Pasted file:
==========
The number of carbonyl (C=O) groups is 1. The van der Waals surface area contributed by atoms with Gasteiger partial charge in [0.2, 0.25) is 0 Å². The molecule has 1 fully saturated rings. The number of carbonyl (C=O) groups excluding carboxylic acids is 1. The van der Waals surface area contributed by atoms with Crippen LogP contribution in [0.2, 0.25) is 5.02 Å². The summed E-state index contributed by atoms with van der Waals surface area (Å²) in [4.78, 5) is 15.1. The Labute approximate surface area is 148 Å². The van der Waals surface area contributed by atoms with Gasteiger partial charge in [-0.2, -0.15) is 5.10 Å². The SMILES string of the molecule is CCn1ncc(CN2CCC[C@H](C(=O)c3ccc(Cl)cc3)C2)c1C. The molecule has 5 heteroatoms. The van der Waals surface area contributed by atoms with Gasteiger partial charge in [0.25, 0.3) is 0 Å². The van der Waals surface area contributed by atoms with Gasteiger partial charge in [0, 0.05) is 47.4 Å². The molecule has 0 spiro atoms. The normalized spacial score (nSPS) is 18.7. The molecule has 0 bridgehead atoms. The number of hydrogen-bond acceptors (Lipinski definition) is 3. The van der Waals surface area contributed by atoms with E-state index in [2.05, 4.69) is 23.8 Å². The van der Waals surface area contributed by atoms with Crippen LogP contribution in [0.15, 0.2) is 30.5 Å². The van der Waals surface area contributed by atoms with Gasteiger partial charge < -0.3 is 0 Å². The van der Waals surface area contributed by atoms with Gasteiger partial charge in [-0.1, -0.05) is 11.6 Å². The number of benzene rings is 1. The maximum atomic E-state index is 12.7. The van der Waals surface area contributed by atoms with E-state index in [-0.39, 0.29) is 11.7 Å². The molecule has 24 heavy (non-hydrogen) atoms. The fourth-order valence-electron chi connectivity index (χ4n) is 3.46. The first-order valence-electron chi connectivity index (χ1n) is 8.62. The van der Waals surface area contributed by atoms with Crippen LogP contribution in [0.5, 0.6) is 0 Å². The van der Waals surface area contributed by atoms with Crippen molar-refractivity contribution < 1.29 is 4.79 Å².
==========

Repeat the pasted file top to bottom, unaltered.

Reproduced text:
The number of carbonyl (C=O) groups is 1. The van der Waals surface area contributed by atoms with Gasteiger partial charge in [0.2, 0.25) is 0 Å². The molecule has 1 fully saturated rings. The number of carbonyl (C=O) groups excluding carboxylic acids is 1. The van der Waals surface area contributed by atoms with Crippen LogP contribution in [0.2, 0.25) is 5.02 Å². The summed E-state index contributed by atoms with van der Waals surface area (Å²) in [4.78, 5) is 15.1. The Labute approximate surface area is 148 Å². The van der Waals surface area contributed by atoms with Gasteiger partial charge in [-0.2, -0.15) is 5.10 Å². The SMILES string of the molecule is CCn1ncc(CN2CCC[C@H](C(=O)c3ccc(Cl)cc3)C2)c1C. The molecule has 5 heteroatoms. The van der Waals surface area contributed by atoms with Gasteiger partial charge in [0.25, 0.3) is 0 Å². The van der Waals surface area contributed by atoms with Gasteiger partial charge in [0, 0.05) is 47.4 Å². The molecule has 0 spiro atoms. The normalized spacial score (nSPS) is 18.7. The molecule has 0 bridgehead atoms. The number of hydrogen-bond acceptors (Lipinski definition) is 3. The van der Waals surface area contributed by atoms with E-state index in [2.05, 4.69) is 23.8 Å². The van der Waals surface area contributed by atoms with Crippen LogP contribution in [0.15, 0.2) is 30.5 Å². The van der Waals surface area contributed by atoms with Gasteiger partial charge < -0.3 is 0 Å². The van der Waals surface area contributed by atoms with Gasteiger partial charge in [-0.1, -0.05) is 11.6 Å². The number of benzene rings is 1. The maximum atomic E-state index is 12.7. The van der Waals surface area contributed by atoms with E-state index in [-0.39, 0.29) is 11.7 Å². The molecule has 24 heavy (non-hydrogen) atoms. The fourth-order valence-electron chi connectivity index (χ4n) is 3.46. The first-order valence-electron chi connectivity index (χ1n) is 8.62. The van der Waals surface area contributed by atoms with Crippen LogP contribution in [0.5, 0.6) is 0 Å². The van der Waals surface area contributed by atoms with Crippen molar-refractivity contribution < 1.29 is 4.79 Å².